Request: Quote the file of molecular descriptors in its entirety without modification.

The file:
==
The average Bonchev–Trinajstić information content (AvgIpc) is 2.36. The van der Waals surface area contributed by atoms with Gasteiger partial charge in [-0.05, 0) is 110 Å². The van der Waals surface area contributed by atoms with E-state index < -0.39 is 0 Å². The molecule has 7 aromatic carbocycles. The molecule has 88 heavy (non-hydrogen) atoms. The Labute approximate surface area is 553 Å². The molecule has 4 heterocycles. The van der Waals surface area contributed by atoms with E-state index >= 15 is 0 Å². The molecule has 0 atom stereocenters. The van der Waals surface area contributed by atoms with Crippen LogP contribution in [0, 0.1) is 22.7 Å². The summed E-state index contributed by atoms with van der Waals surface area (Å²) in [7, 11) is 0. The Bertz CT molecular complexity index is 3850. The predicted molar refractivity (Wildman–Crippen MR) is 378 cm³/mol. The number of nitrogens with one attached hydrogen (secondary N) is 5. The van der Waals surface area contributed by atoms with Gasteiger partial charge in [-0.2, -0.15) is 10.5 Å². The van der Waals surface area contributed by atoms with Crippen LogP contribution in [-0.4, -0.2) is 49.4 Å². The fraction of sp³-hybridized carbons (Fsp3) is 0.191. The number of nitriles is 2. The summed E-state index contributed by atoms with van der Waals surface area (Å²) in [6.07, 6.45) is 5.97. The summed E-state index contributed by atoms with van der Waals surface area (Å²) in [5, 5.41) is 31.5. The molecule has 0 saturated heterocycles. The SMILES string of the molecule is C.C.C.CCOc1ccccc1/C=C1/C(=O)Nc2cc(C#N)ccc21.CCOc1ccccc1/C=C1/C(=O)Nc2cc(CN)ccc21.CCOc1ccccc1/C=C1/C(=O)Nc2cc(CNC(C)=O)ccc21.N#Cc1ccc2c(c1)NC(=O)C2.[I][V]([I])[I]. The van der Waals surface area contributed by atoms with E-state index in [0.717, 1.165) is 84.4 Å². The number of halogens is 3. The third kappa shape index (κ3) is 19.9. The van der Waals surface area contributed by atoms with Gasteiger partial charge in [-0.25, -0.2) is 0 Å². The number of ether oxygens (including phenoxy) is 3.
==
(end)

The average Bonchev–Trinajstić information content (AvgIpc) is 2.36. The van der Waals surface area contributed by atoms with Gasteiger partial charge in [-0.05, 0) is 110 Å². The van der Waals surface area contributed by atoms with E-state index < -0.39 is 0 Å². The molecule has 7 aromatic carbocycles. The molecule has 88 heavy (non-hydrogen) atoms. The Labute approximate surface area is 553 Å². The molecule has 4 heterocycles. The van der Waals surface area contributed by atoms with E-state index >= 15 is 0 Å². The molecule has 0 atom stereocenters. The van der Waals surface area contributed by atoms with Crippen LogP contribution in [0, 0.1) is 22.7 Å². The summed E-state index contributed by atoms with van der Waals surface area (Å²) in [7, 11) is 0. The Bertz CT molecular complexity index is 3850. The predicted molar refractivity (Wildman–Crippen MR) is 378 cm³/mol. The number of nitrogens with one attached hydrogen (secondary N) is 5. The van der Waals surface area contributed by atoms with Gasteiger partial charge in [-0.2, -0.15) is 10.5 Å². The van der Waals surface area contributed by atoms with Crippen LogP contribution in [-0.4, -0.2) is 49.4 Å². The fraction of sp³-hybridized carbons (Fsp3) is 0.191. The number of nitriles is 2. The summed E-state index contributed by atoms with van der Waals surface area (Å²) in [6.07, 6.45) is 5.97. The summed E-state index contributed by atoms with van der Waals surface area (Å²) in [5, 5.41) is 31.5. The molecule has 0 saturated heterocycles. The SMILES string of the molecule is C.C.C.CCOc1ccccc1/C=C1/C(=O)Nc2cc(C#N)ccc21.CCOc1ccccc1/C=C1/C(=O)Nc2cc(CN)ccc21.CCOc1ccccc1/C=C1/C(=O)Nc2cc(CNC(C)=O)ccc21.N#Cc1ccc2c(c1)NC(=O)C2.[I][V]([I])[I]. The van der Waals surface area contributed by atoms with E-state index in [0.717, 1.165) is 84.4 Å². The number of halogens is 3. The third kappa shape index (κ3) is 19.9. The van der Waals surface area contributed by atoms with Gasteiger partial charge in [-0.25, -0.2) is 0 Å². The number of ether oxygens (including phenoxy) is 3.